This work is being done in-house by the ABCB. Sourceable has an article giving an overview of the NCC and how it works.
The opentender process for the formal Regulation Impact Statement (RIS) has started and closes 29 July 2019.
Information is available on AusTender: All questions regarding the tender should be submitted though AusTender link. It is anticipated that the above work will be published in conjunction with the Consultation RIS.
ANUHD will continue to monitor the progress of this work. Stakeholders will be notified once the Consultation RIS is released.
Australian Network for Universal Housing Design (ANUHD) has a webpage with best case examples in housing design. ANUHD considers the minimum standard should be the Gold Level of the Livable Housing Design Guidelines. ANUHD invites additional examples for the webpage. There are three categories:
Universal design in mainstream housing – mass market and architect designed homes that will suit most people across their lifespan.
Universal design in housing for people with disability – Specialist Disability Accommodation (SDA) for people with higher needs. Most include the Platinum level of the Livable Housing Design Guidelines.
The Dementia Enabling Environments website has a page on home designideas. Some of them are simple and cost nothing, but might not be obvious to the casual observer. The Adapt a House page has a floor plan of five rooms: living room, kitchen/dining, bedroom, bathroom and laundry. It’s interactive, so clicking on a room brings up more detail. For example, in the kitchen they suggest see-through doors on wall cabinets. If replacing an appliance, match it closely to the existing one. In the bedroom colour contrasts are important for finding the bed and other furniture. Block-out blinds on the windows help differentiate between day and night, especially in the summertime. There is lots more information and resources on the website.
The Dementia Enabling Environments web tool was developed by Alzheimer’s WA.
An article on an American home builder’s website has some good information and dispels many myths. The one about “ugly and costly” is dealt with well. While they are American designs, the principles apply elsewhere. The title of the article is, How Great Aging in Place Design Prepares you for a Llifetime. There are lots of examples on the website of kitchens and bathrooms. There is also a section titled Universal Design.
Editor’s comment: Few older people will use a wheelchair at home, but they might like to sit to do some tasks. So the idea of lower benches could be a mistake unless you know all home occupants are either of short stature or wheelchair users. All family members have to be catered for in a workplace such as the kitchen. Lower bench sections or adjustable height benches help here. A pull-out workboard in the drawer section of the cabinetry is also another way to provide a low workspace for children and others who might need it. Also, in Australia and elsewhere, few homes have the kind of space shown in the pictures to allocate to a kitchen, so designs need to be considerate of all likely kitchen users. Creativity is required. Lowering benches and not having under bench cupboards is the easy solution.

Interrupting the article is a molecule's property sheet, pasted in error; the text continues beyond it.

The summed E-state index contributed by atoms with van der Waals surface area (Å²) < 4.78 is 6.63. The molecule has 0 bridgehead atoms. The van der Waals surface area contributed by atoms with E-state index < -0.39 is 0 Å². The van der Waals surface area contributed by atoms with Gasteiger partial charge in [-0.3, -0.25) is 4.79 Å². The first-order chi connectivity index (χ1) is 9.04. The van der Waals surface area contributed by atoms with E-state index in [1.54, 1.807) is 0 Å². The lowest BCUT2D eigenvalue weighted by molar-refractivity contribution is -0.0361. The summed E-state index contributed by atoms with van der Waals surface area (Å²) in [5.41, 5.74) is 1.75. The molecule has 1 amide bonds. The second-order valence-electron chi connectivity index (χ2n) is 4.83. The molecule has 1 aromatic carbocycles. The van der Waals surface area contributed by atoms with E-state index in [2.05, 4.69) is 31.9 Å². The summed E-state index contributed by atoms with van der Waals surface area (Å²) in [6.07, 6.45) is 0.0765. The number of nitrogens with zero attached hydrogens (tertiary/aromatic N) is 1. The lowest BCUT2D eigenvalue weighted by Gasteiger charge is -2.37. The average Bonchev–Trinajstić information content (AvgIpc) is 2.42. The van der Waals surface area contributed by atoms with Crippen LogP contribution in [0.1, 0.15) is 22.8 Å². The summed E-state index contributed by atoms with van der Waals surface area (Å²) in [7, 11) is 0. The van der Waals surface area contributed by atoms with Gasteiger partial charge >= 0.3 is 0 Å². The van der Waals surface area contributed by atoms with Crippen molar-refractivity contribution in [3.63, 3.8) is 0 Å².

Australian Network for Universal Housing Design put out a call for good examples of universal design in housing. They haven’t vetted them, but they have put them into three categories. This is because people also submitted projects related to retirement living and specialist disability accommodation. You can decide for yourself if they meet universal design principles. ANUHD advocates for mainstream homes to be to Gold level of the Livable Housing Design Guidelines. The three categories are:
Renovations are an important part of the home building industry and it seems older people in the US might finally be realising that they need to choose designs that will allow them to stay put as they age. But are builders on board with this? It’s no good waiting until a client actually needs the features because by then, they will often not have the wherewithal to organise it. So it could be institutional care or a restricted lifestyle from there on. The 2018 Houzz Bathroom Trends Study is a comprehensive report that has some interesting statistics about the age at which people might start thinking of their future needs and doing something about it. It also shows what they are actually doing in terms of renovation design. An interesting and easy to read study which supports the idea that these features should be designed into the home in the first place.